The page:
The PSB issued a decision in August to this motion. In it, the board rejected opponents’ arguments by noting that the petitioner had complied with the board’s rules and procedure. It then went further to review the opponents’ claims on the merits of the evidence — essentially revisiting the basis of their June decision — and reaffirmed that the project complied with the relevant standards.

On appeal to the SCOV, the opponents argue that they were denied due process because of the petitioners limited notice, the board rules for notice that governed, and the combined decision on intervener status and merits. They argue that they were denied a meaningful opportunity to participate.

The SCOV begins its analysis with the question of due process. Any time the SCOV or any court deals with due process, the first question always goes to identifying the constitutionally protected liberty or property interest that is at stake.

Here the opponents concede that their claims do not involve a liberty interest or a possessory interest in property but rather “a property interest in connection with the award of a CPG for construction of telecommunications facilities on adjoining land.”

This rudimentary property interest exists in large part as a function of the rules giving rise to the interest. Thus, if the law requires a facility to obtain a permit to avoid nuisance, the SCOV has held that there is a recognizable property interest because the nuisance language intends to benefit and protect the neighbors. This, however, is more an exception than a general rule. As the SCOV has previously found most land use regulations, such as Act 250, are intended to benefit the broader community, and therefore do not give rise to individual property interests in the abutting neighbor.

This proves, upon review, to be even more so for a Section 248a petition, which takes some of Act 250 and weds it to the PSB’s traditional standard of public good. Thus, the SCOV concludes, there is no constitutionally protected interest in participating in a cell tower permit application because the statute gives no consideration to the rights of the abutting neighbors and individuals. It merely gives them the right to participate if they so choose to in a timely manner. And that is not enough to give rise to a constitutionally protected interest. No dice.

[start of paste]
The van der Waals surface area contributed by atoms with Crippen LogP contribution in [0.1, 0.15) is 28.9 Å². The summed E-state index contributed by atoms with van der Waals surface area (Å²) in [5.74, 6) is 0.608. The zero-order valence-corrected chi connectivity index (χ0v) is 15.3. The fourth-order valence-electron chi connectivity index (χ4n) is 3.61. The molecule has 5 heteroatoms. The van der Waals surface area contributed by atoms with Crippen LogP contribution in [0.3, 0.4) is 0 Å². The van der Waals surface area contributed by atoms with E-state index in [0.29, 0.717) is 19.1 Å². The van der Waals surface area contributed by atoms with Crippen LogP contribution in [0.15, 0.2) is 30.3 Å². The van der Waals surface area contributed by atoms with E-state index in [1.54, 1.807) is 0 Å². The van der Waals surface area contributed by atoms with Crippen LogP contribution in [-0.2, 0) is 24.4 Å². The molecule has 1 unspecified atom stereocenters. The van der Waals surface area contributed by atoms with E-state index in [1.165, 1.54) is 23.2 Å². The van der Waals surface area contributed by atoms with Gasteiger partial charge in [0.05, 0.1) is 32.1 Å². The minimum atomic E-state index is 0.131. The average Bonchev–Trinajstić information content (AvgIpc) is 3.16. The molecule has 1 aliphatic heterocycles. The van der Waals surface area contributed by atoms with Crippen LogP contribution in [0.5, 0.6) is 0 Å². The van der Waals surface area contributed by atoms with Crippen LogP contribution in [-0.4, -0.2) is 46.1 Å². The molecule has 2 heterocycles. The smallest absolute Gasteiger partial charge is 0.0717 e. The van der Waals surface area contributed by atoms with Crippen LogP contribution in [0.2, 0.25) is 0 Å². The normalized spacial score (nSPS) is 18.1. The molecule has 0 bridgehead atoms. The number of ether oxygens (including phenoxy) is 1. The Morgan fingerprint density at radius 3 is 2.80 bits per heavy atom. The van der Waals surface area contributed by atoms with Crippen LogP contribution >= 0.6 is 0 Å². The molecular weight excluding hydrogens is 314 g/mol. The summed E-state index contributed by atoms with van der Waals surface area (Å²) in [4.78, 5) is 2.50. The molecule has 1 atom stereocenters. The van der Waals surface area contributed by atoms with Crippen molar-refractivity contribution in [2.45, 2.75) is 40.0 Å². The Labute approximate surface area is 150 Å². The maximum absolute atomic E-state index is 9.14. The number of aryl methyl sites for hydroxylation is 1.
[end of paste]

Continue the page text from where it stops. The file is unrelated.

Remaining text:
This leaves only the rhetorical question of whether petitioner and the board followed the statutory and regulatory procedure. They did, which means the decision and permit is affirmed.
Opponents lose their opportunity for a day at the PSB and can look forward to a cell tower looming in the neighborhood. On the bright side, cell reception is bound to improve, right?

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  • Doug Hoffer

    I always enjoy the SCOV Law Blog. Thanks

    A quick comment. You said, “the PSB regulates cable television…”

    The PSB requires providers to obtain a Certificate of Public Good, which is an important threshold. But unless I’m mistaken, the PSB has no authority over cable rates or services. The cable industry managed a nice end run when Congress de-regulated the telephone industry in the `90s. Too bad.

  • Hi Doug,

    Thanks for the compliment.

    The PSB does have authority over cable television. Hence the whole Burlington Telecom issue with its certificate of public good. The language in 30 V.S.A. Section 502 is fairly broad stating that the PSB “shall be the franchising authority in the state empowered to grant, renew and revoke certificates of public good for all cable television systems and shall have all other authority to regulate cable television systems.” The next subsection even talks specifically about ratemaking. I cannot comment on the nuances in how the PSB has used or limited this power, but the grant appears to be there. The big difference, as I understood it, is that cable does not have a monopoly over an area like electricity. That is why a Burlington resident can choose between BT and Comcast but must purchase electricity from Burlington Electric.

    • Doug Hoffer

      From the Board’s website: “The board also supervises cable television companies, although federal law preempts most authority to regulate cable rates or programming.”

  • A friend of mine just point out an error in this entry. PSB jurisdiction is not exclusive for cell towers. Developers can chose either the 248a route or go through Act 250. I will leave it to her and other wiser minds to explain why Developers would choose one over the other.